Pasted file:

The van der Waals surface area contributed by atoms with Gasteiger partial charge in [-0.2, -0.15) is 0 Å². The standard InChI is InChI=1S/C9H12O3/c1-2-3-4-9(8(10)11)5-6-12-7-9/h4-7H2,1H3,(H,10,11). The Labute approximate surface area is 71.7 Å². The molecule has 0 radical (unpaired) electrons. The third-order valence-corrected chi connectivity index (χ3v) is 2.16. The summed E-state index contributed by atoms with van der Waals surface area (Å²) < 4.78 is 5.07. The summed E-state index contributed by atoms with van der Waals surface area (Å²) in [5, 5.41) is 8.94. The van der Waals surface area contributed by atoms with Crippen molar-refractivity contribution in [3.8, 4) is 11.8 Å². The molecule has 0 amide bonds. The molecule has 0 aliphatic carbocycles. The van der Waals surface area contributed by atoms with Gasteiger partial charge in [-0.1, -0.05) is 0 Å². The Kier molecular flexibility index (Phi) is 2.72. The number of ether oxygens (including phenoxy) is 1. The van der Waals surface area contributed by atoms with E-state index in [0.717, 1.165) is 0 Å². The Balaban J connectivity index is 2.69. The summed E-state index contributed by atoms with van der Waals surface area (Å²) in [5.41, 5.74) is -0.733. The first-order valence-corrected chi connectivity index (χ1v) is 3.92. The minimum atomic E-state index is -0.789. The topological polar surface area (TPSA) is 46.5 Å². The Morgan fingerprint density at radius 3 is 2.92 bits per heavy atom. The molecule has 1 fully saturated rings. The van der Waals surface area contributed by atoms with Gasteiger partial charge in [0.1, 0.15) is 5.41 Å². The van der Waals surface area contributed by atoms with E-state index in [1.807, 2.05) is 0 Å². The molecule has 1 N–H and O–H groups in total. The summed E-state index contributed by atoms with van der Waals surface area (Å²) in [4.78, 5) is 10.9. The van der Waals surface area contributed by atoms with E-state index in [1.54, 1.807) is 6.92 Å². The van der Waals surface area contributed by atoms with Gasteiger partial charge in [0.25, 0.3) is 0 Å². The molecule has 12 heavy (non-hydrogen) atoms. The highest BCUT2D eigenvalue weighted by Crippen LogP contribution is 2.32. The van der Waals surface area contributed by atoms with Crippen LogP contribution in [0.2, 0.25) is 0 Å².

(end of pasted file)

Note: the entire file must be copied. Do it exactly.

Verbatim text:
The van der Waals surface area contributed by atoms with Gasteiger partial charge in [-0.2, -0.15) is 0 Å². The standard InChI is InChI=1S/C9H12O3/c1-2-3-4-9(8(10)11)5-6-12-7-9/h4-7H2,1H3,(H,10,11). The Labute approximate surface area is 71.7 Å². The molecule has 0 radical (unpaired) electrons. The third-order valence-corrected chi connectivity index (χ3v) is 2.16. The summed E-state index contributed by atoms with van der Waals surface area (Å²) < 4.78 is 5.07. The summed E-state index contributed by atoms with van der Waals surface area (Å²) in [5, 5.41) is 8.94. The van der Waals surface area contributed by atoms with Crippen molar-refractivity contribution in [3.8, 4) is 11.8 Å². The molecule has 0 amide bonds. The molecule has 0 aliphatic carbocycles. The van der Waals surface area contributed by atoms with Gasteiger partial charge in [-0.1, -0.05) is 0 Å². The Kier molecular flexibility index (Phi) is 2.72. The number of ether oxygens (including phenoxy) is 1. The van der Waals surface area contributed by atoms with E-state index in [0.717, 1.165) is 0 Å². The Balaban J connectivity index is 2.69. The summed E-state index contributed by atoms with van der Waals surface area (Å²) in [5.41, 5.74) is -0.733. The first-order valence-corrected chi connectivity index (χ1v) is 3.92. The minimum atomic E-state index is -0.789. The topological polar surface area (TPSA) is 46.5 Å². The Morgan fingerprint density at radius 3 is 2.92 bits per heavy atom. The molecule has 1 fully saturated rings. The van der Waals surface area contributed by atoms with Gasteiger partial charge in [0.1, 0.15) is 5.41 Å². The van der Waals surface area contributed by atoms with E-state index in [1.807, 2.05) is 0 Å². The molecule has 1 N–H and O–H groups in total. The summed E-state index contributed by atoms with van der Waals surface area (Å²) in [4.78, 5) is 10.9. The van der Waals surface area contributed by atoms with E-state index in [1.54, 1.807) is 6.92 Å². The van der Waals surface area contributed by atoms with Gasteiger partial charge in [0.25, 0.3) is 0 Å². The molecule has 12 heavy (non-hydrogen) atoms. The highest BCUT2D eigenvalue weighted by Crippen LogP contribution is 2.32. The van der Waals surface area contributed by atoms with Crippen LogP contribution in [0.2, 0.25) is 0 Å².